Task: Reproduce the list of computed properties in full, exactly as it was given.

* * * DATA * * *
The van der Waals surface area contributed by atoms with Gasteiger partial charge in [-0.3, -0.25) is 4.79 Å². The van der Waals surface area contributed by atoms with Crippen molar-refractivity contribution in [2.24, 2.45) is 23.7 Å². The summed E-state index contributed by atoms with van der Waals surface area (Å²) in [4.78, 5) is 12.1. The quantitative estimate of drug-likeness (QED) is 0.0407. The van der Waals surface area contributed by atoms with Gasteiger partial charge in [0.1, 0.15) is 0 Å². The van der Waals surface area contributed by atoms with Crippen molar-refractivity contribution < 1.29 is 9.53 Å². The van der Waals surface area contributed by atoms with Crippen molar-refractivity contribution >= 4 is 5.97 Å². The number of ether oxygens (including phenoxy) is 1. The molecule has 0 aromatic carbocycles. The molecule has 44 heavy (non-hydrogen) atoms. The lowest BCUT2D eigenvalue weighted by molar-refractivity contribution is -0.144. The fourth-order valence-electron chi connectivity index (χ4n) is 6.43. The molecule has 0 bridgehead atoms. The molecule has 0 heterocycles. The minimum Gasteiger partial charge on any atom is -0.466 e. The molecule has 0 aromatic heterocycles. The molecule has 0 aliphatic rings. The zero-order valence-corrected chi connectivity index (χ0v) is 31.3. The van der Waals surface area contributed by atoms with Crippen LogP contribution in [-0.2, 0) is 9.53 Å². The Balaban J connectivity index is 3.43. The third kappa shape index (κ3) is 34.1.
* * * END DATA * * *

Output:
The van der Waals surface area contributed by atoms with Gasteiger partial charge in [-0.3, -0.25) is 4.79 Å². The van der Waals surface area contributed by atoms with Crippen molar-refractivity contribution in [2.24, 2.45) is 23.7 Å². The summed E-state index contributed by atoms with van der Waals surface area (Å²) in [4.78, 5) is 12.1. The quantitative estimate of drug-likeness (QED) is 0.0407. The van der Waals surface area contributed by atoms with Gasteiger partial charge in [0.1, 0.15) is 0 Å². The van der Waals surface area contributed by atoms with Crippen molar-refractivity contribution < 1.29 is 9.53 Å². The van der Waals surface area contributed by atoms with Crippen molar-refractivity contribution >= 4 is 5.97 Å². The number of ether oxygens (including phenoxy) is 1. The molecule has 0 aromatic carbocycles. The molecule has 44 heavy (non-hydrogen) atoms. The lowest BCUT2D eigenvalue weighted by molar-refractivity contribution is -0.144. The fourth-order valence-electron chi connectivity index (χ4n) is 6.43. The molecule has 0 bridgehead atoms. The molecule has 0 heterocycles. The minimum Gasteiger partial charge on any atom is -0.466 e. The molecule has 0 aromatic heterocycles. The molecule has 0 aliphatic rings. The zero-order valence-corrected chi connectivity index (χ0v) is 31.3. The van der Waals surface area contributed by atoms with Crippen LogP contribution in [-0.2, 0) is 9.53 Å². The Balaban J connectivity index is 3.43. The third kappa shape index (κ3) is 34.1.